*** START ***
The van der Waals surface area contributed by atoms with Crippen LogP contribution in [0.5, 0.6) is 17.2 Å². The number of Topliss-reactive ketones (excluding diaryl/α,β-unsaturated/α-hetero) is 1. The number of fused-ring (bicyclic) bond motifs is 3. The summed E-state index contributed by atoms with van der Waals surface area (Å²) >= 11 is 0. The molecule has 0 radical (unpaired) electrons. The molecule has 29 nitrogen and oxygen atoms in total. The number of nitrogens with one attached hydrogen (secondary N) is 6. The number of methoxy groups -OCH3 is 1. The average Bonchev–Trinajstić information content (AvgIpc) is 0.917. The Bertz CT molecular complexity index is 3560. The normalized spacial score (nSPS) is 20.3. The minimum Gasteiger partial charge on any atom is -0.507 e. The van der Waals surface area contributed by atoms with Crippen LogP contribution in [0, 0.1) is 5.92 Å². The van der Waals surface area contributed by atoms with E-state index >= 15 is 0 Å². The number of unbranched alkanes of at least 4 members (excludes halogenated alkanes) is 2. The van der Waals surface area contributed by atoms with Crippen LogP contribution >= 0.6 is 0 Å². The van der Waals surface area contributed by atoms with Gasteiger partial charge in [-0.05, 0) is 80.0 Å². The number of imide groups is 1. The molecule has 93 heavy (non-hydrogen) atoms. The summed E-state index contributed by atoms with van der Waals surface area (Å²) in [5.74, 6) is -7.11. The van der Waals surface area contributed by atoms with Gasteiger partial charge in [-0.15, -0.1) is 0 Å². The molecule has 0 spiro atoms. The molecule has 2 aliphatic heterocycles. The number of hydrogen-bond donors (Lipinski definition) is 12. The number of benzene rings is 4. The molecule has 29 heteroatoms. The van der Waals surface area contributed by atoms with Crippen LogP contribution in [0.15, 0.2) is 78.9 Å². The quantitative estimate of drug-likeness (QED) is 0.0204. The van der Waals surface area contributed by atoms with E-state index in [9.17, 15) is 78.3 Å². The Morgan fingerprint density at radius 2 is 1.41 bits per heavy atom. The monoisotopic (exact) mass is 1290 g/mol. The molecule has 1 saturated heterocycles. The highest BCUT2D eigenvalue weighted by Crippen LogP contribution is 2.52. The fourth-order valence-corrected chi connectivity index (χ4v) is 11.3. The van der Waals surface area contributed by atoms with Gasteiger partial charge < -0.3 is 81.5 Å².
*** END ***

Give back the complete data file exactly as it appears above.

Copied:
The van der Waals surface area contributed by atoms with Crippen LogP contribution in [0.5, 0.6) is 17.2 Å². The number of Topliss-reactive ketones (excluding diaryl/α,β-unsaturated/α-hetero) is 1. The number of fused-ring (bicyclic) bond motifs is 3. The summed E-state index contributed by atoms with van der Waals surface area (Å²) >= 11 is 0. The molecule has 0 radical (unpaired) electrons. The molecule has 29 nitrogen and oxygen atoms in total. The number of nitrogens with one attached hydrogen (secondary N) is 6. The number of methoxy groups -OCH3 is 1. The average Bonchev–Trinajstić information content (AvgIpc) is 0.917. The Bertz CT molecular complexity index is 3560. The normalized spacial score (nSPS) is 20.3. The minimum Gasteiger partial charge on any atom is -0.507 e. The van der Waals surface area contributed by atoms with Crippen LogP contribution in [0, 0.1) is 5.92 Å². The van der Waals surface area contributed by atoms with E-state index >= 15 is 0 Å². The number of unbranched alkanes of at least 4 members (excludes halogenated alkanes) is 2. The van der Waals surface area contributed by atoms with Crippen LogP contribution >= 0.6 is 0 Å². The van der Waals surface area contributed by atoms with Gasteiger partial charge in [-0.05, 0) is 80.0 Å². The number of imide groups is 1. The molecule has 93 heavy (non-hydrogen) atoms. The summed E-state index contributed by atoms with van der Waals surface area (Å²) in [5.74, 6) is -7.11. The van der Waals surface area contributed by atoms with Gasteiger partial charge in [-0.15, -0.1) is 0 Å². The molecule has 0 spiro atoms. The molecule has 2 aliphatic heterocycles. The number of hydrogen-bond donors (Lipinski definition) is 12. The number of benzene rings is 4. The molecule has 29 heteroatoms. The van der Waals surface area contributed by atoms with Crippen LogP contribution in [0.15, 0.2) is 78.9 Å². The quantitative estimate of drug-likeness (QED) is 0.0204. The van der Waals surface area contributed by atoms with E-state index in [9.17, 15) is 78.3 Å². The Morgan fingerprint density at radius 2 is 1.41 bits per heavy atom. The monoisotopic (exact) mass is 1290 g/mol. The molecule has 1 saturated heterocycles. The highest BCUT2D eigenvalue weighted by Crippen LogP contribution is 2.52. The fourth-order valence-corrected chi connectivity index (χ4v) is 11.3. The van der Waals surface area contributed by atoms with Gasteiger partial charge < -0.3 is 81.5 Å².